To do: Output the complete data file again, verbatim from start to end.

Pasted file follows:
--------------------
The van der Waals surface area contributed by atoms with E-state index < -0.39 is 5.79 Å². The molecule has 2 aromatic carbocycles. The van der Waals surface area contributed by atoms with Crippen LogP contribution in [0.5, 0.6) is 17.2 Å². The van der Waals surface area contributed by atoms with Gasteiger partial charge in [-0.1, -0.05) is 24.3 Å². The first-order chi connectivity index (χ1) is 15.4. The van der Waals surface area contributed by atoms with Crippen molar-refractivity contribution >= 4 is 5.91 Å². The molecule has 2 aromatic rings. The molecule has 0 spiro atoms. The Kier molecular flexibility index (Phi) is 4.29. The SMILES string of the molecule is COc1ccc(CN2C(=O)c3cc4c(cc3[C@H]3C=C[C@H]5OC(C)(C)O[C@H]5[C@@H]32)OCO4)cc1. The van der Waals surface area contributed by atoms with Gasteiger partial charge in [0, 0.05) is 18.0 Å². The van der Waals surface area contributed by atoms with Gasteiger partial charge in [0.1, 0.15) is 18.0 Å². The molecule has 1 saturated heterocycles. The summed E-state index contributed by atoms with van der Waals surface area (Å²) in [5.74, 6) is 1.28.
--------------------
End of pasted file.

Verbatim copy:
The van der Waals surface area contributed by atoms with E-state index < -0.39 is 5.79 Å². The molecule has 2 aromatic carbocycles. The van der Waals surface area contributed by atoms with Crippen LogP contribution in [0.5, 0.6) is 17.2 Å². The van der Waals surface area contributed by atoms with Gasteiger partial charge in [-0.1, -0.05) is 24.3 Å². The first-order chi connectivity index (χ1) is 15.4. The van der Waals surface area contributed by atoms with Crippen molar-refractivity contribution >= 4 is 5.91 Å². The molecule has 2 aromatic rings. The molecule has 0 spiro atoms. The Kier molecular flexibility index (Phi) is 4.29. The SMILES string of the molecule is COc1ccc(CN2C(=O)c3cc4c(cc3[C@H]3C=C[C@H]5OC(C)(C)O[C@H]5[C@@H]32)OCO4)cc1. The van der Waals surface area contributed by atoms with Gasteiger partial charge in [0, 0.05) is 18.0 Å². The van der Waals surface area contributed by atoms with Gasteiger partial charge in [0.1, 0.15) is 18.0 Å². The molecule has 1 saturated heterocycles. The summed E-state index contributed by atoms with van der Waals surface area (Å²) in [5.74, 6) is 1.28.